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Energy from the sun can be tapped to provide a clean source of home energy. This lesson will introduce you to the ways we use energy in the home, and how solar energy can be used to meet some, or all, of a homes energy needs. It will also address safety, codes and covenants, and permits for Pennsylvania.

End Uses of Energy in the Home

Energy is used in many ways in the home, including space heating and cooling, water heating, refrigeration, appliances, lighting, televisions, computers, stereos, and more. Residential energy use follows a typical pattern. Normally, people get up in the morning and get ready for work, and as they get ready for work, they shower, and fix breakfast. The activities surrounding getting ready for work in the morning makes a peak in home energy use, generally from about 6:00 a.m. to about 8:00 a.m. When people are away from the home during the day, the homes energy use is low, but when they arrive home from work in the evening, energy use in the home goes up again. Preparation of the evening meal, domestic chores, and leisure activities make a larger peak in home energy use in the evenings. Energy use is lowest at night when people are sleeping.

This graph illustrates a typical energy consumption pattern in homes. Source: National Center for Appropriate Technology.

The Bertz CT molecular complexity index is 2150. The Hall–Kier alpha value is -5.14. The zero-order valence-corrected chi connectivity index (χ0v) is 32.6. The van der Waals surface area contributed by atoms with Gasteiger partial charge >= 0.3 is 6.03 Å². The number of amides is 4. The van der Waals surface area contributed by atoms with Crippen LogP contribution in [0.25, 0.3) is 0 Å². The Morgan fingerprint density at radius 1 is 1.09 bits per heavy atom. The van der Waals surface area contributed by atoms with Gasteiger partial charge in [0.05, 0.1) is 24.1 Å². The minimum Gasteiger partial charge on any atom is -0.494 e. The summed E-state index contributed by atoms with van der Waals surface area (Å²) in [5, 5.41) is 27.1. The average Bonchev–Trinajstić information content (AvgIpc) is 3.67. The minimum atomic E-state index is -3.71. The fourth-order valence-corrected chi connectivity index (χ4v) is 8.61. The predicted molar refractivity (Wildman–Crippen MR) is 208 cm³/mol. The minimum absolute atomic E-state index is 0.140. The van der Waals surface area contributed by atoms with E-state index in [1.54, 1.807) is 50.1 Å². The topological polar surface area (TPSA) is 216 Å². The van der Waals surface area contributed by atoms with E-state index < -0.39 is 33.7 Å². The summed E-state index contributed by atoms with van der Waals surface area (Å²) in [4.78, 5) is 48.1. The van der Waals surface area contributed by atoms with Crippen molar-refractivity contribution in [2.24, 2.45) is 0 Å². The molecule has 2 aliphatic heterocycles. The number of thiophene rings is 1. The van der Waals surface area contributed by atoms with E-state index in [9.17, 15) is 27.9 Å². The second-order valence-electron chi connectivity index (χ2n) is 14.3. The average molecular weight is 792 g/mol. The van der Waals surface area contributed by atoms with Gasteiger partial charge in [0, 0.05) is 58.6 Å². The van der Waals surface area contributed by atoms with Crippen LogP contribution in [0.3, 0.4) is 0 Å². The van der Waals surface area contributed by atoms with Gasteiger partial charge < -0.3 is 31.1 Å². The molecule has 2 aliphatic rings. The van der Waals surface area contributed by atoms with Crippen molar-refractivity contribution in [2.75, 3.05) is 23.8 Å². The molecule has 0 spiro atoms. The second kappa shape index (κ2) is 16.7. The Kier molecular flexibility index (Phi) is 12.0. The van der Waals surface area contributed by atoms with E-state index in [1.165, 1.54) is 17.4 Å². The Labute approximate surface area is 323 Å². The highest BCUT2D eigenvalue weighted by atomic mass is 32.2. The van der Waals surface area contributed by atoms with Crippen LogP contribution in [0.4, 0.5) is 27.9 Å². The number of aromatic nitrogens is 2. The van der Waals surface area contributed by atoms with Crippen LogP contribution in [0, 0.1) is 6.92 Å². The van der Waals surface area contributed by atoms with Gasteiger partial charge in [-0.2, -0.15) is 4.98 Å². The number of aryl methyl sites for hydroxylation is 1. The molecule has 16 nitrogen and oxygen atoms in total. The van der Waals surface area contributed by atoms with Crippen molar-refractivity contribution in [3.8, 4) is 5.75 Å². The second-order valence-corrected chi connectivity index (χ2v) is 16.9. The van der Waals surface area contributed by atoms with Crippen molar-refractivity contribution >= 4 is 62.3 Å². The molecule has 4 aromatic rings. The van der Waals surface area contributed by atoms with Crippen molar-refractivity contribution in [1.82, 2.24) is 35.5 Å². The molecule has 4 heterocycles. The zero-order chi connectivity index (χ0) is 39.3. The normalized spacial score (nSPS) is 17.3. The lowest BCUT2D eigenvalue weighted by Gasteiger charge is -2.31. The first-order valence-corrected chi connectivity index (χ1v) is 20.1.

According to DOEs Energy Information Administration, almost half of the average home's energy consumption is used for heating. Another 17 percent is used for water heating, 6 percent for cooling rooms, and 5 percent for refrigeration.

This chart illustrates how energy is used in homes. Due to rounding, percentages may not add to exactly 100 percent. Source: DOE Energy Information Administration.

Source: Alliance to Save Energy


Fossil fuels account for the nearly all residential energy use. Displacing fossil fuel use with renewable energy resources such as solar can make a significant contribution to reducing harmful emissions that contribute to global warming. Using renewable energy resources like solar also can reduce dependence on the utility grid, and reduce energy costs. Back to Top

Energy Efficiency First

Installing energy-efficient systems in a home is more cost-effective than meeting the energy needs of less-efficient equipment with solar energy. Reducing electricity use is the best and least expensive way to save energy and money. A homeowner interested in solar energy should be made aware that solar energy systems will provide a much higher fraction of the total energy used in the home if energy-efficiency measures are taken first. Although some efficiency measures amount to installing and using more energy-efficient equipment, some efficiency measures relate to energy-use habits.